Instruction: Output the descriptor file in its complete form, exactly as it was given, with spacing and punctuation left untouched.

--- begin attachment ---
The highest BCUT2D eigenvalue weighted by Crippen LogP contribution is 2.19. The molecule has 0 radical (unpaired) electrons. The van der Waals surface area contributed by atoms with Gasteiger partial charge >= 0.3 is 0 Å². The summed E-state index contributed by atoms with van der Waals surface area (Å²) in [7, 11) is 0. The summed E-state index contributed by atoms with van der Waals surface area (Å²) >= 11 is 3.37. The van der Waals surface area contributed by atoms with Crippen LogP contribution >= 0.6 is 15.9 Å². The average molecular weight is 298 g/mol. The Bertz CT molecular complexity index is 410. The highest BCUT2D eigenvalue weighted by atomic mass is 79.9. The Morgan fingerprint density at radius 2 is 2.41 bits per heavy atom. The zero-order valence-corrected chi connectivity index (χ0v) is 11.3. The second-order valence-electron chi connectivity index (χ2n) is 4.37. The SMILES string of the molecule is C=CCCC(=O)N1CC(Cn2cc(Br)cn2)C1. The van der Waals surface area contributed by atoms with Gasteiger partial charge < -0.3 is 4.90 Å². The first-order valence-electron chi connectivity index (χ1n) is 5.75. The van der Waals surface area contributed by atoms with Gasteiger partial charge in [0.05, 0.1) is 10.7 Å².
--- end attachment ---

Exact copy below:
The highest BCUT2D eigenvalue weighted by Crippen LogP contribution is 2.19. The molecule has 0 radical (unpaired) electrons. The van der Waals surface area contributed by atoms with Gasteiger partial charge >= 0.3 is 0 Å². The summed E-state index contributed by atoms with van der Waals surface area (Å²) in [7, 11) is 0. The summed E-state index contributed by atoms with van der Waals surface area (Å²) >= 11 is 3.37. The van der Waals surface area contributed by atoms with Crippen LogP contribution >= 0.6 is 15.9 Å². The average molecular weight is 298 g/mol. The Bertz CT molecular complexity index is 410. The highest BCUT2D eigenvalue weighted by atomic mass is 79.9. The Morgan fingerprint density at radius 2 is 2.41 bits per heavy atom. The zero-order valence-corrected chi connectivity index (χ0v) is 11.3. The second-order valence-electron chi connectivity index (χ2n) is 4.37. The SMILES string of the molecule is C=CCCC(=O)N1CC(Cn2cc(Br)cn2)C1. The van der Waals surface area contributed by atoms with Gasteiger partial charge < -0.3 is 4.90 Å². The first-order valence-electron chi connectivity index (χ1n) is 5.75. The van der Waals surface area contributed by atoms with Gasteiger partial charge in [0.05, 0.1) is 10.7 Å².